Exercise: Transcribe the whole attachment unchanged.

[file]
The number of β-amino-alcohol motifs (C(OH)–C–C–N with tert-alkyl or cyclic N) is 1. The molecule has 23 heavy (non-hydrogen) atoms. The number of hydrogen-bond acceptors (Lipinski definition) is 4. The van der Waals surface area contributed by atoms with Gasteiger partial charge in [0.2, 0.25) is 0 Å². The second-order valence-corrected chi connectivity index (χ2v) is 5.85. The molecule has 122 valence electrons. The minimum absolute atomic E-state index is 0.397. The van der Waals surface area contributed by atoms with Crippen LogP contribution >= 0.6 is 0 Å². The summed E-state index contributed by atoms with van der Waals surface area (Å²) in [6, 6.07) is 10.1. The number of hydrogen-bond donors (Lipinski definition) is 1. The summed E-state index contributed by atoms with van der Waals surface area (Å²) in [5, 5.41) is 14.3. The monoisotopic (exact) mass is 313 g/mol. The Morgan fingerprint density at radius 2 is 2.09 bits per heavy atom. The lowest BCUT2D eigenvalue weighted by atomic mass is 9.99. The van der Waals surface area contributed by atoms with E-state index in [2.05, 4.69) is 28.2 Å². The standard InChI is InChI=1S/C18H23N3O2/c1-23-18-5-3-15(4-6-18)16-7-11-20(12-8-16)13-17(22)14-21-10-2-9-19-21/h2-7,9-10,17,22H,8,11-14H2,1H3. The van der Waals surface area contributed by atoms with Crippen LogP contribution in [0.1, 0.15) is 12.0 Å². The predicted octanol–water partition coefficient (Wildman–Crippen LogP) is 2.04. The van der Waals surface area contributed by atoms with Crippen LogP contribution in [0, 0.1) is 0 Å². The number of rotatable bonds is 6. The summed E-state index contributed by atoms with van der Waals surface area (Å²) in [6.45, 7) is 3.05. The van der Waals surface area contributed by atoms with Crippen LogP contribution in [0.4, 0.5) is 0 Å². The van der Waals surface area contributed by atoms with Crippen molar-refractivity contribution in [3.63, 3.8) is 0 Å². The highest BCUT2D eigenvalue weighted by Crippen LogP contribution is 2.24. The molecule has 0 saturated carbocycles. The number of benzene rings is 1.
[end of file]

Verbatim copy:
The number of β-amino-alcohol motifs (C(OH)–C–C–N with tert-alkyl or cyclic N) is 1. The molecule has 23 heavy (non-hydrogen) atoms. The number of hydrogen-bond acceptors (Lipinski definition) is 4. The van der Waals surface area contributed by atoms with Gasteiger partial charge in [0.2, 0.25) is 0 Å². The second-order valence-corrected chi connectivity index (χ2v) is 5.85. The molecule has 122 valence electrons. The minimum absolute atomic E-state index is 0.397. The van der Waals surface area contributed by atoms with Crippen LogP contribution >= 0.6 is 0 Å². The summed E-state index contributed by atoms with van der Waals surface area (Å²) in [6, 6.07) is 10.1. The number of hydrogen-bond donors (Lipinski definition) is 1. The summed E-state index contributed by atoms with van der Waals surface area (Å²) in [5, 5.41) is 14.3. The monoisotopic (exact) mass is 313 g/mol. The Morgan fingerprint density at radius 2 is 2.09 bits per heavy atom. The lowest BCUT2D eigenvalue weighted by atomic mass is 9.99. The van der Waals surface area contributed by atoms with E-state index in [2.05, 4.69) is 28.2 Å². The standard InChI is InChI=1S/C18H23N3O2/c1-23-18-5-3-15(4-6-18)16-7-11-20(12-8-16)13-17(22)14-21-10-2-9-19-21/h2-7,9-10,17,22H,8,11-14H2,1H3. The van der Waals surface area contributed by atoms with Crippen LogP contribution in [0.1, 0.15) is 12.0 Å². The predicted octanol–water partition coefficient (Wildman–Crippen LogP) is 2.04. The van der Waals surface area contributed by atoms with Crippen LogP contribution in [0, 0.1) is 0 Å². The number of rotatable bonds is 6. The summed E-state index contributed by atoms with van der Waals surface area (Å²) in [6.45, 7) is 3.05. The van der Waals surface area contributed by atoms with Crippen LogP contribution in [0.4, 0.5) is 0 Å². The van der Waals surface area contributed by atoms with Crippen molar-refractivity contribution in [3.63, 3.8) is 0 Å². The highest BCUT2D eigenvalue weighted by Crippen LogP contribution is 2.24. The molecule has 0 saturated carbocycles. The number of benzene rings is 1.